Magazine article Black Issues in Higher Education

The First Black in the Navy's Clear Blue Yonder

Magazine article Black Issues in Higher Education

The First Black in the Navy's Clear Blue Yonder

Article excerpt

At least once a year, particularly during Black History Month, Americans pause to recognize African Americans and their contribution to our nation. This pause is important, especially since many of the achievements of Blacks and other people of color are missing from classroom history books.

Theodore Taylor's biography, The Flight of Jesse Leroy Brown, is a brilliant account of the courageous acts and deeds of America's first Black Navy aviator. Taylor strikes a delicate balance between recounting Brown's achievements and evoking anger, rage, and pride as he traces a life that leads from poverty in Palmer's Crossing, Miss., to his "wings of gold" as a Navy aviator.

Brown's journey, in many ways, reminded me of the old Negro spiritual by F.C. Barnes, "Coming Up the Rough Side of the Mountain." Jesse Leroy Brown knew this mountain. He also knew that the nation was watching and that his achievements would open the doors for hundreds of African Americans. Taylor's vivid description of Brown's encounters help the reader feel the stresses, the pressures, and the joys as his life moved from the back seat of buses to the cockpit of Navy aircraft during the Korean War.

Brown's fascination with airplanes, we learn, started at a very early age probably before his dream of flying would be shattered by the racial barriers of his time. He was in high school at about the same time Blacks were being trained as army pilots at Tuskegee Institute. But Brown wanted something different. He wanted to be a Navy aviator, landing and taking off on aircraft carriers at sea.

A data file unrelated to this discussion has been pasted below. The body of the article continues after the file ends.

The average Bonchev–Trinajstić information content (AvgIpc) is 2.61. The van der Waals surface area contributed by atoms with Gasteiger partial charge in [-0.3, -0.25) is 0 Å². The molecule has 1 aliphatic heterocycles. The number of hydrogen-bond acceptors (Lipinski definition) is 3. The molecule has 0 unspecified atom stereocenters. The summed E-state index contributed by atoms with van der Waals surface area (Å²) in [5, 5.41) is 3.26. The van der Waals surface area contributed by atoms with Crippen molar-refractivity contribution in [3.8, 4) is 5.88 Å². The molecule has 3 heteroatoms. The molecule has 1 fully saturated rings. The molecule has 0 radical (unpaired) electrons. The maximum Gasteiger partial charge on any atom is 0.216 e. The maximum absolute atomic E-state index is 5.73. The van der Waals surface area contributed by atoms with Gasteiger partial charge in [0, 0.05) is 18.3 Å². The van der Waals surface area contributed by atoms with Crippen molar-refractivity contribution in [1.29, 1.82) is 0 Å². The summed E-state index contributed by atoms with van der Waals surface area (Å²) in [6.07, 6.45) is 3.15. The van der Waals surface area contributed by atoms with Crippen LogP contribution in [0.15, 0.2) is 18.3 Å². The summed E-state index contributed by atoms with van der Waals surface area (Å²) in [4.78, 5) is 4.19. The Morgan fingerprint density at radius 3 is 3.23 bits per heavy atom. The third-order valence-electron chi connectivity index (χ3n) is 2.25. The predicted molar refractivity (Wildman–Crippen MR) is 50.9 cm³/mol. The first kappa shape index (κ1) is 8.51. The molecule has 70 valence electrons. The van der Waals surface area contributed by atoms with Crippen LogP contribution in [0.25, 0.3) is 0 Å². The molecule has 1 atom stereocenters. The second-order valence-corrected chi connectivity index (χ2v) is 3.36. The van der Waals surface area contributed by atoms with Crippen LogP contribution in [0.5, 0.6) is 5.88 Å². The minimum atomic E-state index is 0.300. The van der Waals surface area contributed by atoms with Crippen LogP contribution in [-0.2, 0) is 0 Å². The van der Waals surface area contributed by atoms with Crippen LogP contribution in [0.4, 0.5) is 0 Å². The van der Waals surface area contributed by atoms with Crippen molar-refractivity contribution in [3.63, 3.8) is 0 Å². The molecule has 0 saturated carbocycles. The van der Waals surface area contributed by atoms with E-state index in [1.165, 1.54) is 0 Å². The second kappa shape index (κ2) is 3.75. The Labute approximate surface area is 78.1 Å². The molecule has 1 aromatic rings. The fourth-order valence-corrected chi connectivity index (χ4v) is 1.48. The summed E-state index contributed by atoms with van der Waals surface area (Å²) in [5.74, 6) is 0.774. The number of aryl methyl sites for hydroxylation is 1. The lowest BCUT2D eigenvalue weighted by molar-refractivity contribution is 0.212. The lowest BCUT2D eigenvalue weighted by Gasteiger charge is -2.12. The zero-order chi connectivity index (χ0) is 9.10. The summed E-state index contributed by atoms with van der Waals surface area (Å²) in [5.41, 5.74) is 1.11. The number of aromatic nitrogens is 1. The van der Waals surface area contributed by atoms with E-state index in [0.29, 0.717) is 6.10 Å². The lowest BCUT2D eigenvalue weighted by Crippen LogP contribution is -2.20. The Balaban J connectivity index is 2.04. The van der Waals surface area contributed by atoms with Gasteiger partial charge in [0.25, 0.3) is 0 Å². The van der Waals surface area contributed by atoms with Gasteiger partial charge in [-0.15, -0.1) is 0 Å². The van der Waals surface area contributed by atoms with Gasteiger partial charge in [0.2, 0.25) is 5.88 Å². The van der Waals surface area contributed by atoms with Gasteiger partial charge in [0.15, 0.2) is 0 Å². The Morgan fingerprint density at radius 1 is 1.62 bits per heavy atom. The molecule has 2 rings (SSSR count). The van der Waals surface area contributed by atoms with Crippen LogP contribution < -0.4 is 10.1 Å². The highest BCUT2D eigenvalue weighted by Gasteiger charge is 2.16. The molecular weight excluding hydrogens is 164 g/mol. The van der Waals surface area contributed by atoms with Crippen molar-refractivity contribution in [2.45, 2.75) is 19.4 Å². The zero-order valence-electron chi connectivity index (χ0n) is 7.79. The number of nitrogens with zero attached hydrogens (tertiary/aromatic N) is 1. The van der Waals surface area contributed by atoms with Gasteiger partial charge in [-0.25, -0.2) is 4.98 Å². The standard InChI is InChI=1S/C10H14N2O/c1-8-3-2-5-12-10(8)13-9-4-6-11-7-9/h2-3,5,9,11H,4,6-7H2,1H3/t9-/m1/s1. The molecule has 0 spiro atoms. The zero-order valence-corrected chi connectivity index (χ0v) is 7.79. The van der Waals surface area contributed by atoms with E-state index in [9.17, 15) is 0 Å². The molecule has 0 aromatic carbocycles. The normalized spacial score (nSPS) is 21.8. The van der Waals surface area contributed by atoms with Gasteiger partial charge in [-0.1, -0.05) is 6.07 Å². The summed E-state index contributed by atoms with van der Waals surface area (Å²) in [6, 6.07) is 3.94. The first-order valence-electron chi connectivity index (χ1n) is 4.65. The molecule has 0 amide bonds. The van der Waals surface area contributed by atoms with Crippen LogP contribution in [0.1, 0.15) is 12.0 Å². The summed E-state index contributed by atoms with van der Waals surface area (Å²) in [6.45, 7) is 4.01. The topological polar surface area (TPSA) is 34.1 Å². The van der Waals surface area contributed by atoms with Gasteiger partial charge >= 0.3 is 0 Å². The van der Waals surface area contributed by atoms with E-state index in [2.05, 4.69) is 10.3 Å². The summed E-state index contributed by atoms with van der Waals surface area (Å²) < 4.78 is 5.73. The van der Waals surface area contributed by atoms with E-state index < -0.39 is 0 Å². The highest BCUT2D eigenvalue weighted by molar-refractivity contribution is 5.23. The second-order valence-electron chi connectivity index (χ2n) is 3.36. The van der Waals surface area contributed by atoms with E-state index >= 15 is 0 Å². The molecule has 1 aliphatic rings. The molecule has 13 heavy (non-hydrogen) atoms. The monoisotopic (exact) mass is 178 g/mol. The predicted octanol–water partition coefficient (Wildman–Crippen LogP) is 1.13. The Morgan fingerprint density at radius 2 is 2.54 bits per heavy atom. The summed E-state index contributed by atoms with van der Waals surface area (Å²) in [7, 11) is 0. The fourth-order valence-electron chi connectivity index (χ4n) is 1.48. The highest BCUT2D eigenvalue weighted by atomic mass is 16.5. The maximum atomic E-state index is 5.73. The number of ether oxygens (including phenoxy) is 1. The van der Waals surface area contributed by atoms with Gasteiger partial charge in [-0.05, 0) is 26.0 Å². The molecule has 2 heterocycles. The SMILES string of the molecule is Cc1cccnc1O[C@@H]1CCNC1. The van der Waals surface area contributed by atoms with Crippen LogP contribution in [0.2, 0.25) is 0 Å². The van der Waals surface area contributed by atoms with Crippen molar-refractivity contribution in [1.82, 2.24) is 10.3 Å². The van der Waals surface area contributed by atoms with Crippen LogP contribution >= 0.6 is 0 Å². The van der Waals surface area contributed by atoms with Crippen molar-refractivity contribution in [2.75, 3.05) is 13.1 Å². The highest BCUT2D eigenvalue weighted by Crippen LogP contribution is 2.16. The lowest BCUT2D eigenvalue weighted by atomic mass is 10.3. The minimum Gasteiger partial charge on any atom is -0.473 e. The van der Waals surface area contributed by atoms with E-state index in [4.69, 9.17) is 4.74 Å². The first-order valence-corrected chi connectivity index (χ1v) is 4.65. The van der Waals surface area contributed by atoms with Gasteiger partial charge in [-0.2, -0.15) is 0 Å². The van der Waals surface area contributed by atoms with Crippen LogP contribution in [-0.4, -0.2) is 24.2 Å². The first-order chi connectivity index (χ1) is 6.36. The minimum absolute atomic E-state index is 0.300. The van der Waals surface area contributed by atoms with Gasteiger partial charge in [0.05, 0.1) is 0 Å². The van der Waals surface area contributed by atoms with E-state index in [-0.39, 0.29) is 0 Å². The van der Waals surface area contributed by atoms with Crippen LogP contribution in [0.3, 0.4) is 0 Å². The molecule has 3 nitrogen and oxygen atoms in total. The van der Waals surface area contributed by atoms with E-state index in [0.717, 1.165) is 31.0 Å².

Taylor captures your full attention by starting the story with Brown's plane crash landing after being hit by enemy fire. After this brief and tense introduction, the story of Brown's life begins to unfold.

The details of his life in Mississippi paralleled the lives of many Black youth of the time. The story could have been about anyone, until the element of Brown's impossible dream is added. It is at this point that it becomes the unique story of Jesse Leroy Brown, a human story not of whirling propellers, but of the life of a sharecropper's son who worked hard for a place in history.

The author, through extensive research, reviews of personal letters, and help from those who knew Brown, provides a magisterial work that chronicles - with great detail - the inner feelings, emotions, and thoughts of the aviator. Taylor writes the story with a deep admiration for Brown-an admiration that is truly captivating. …

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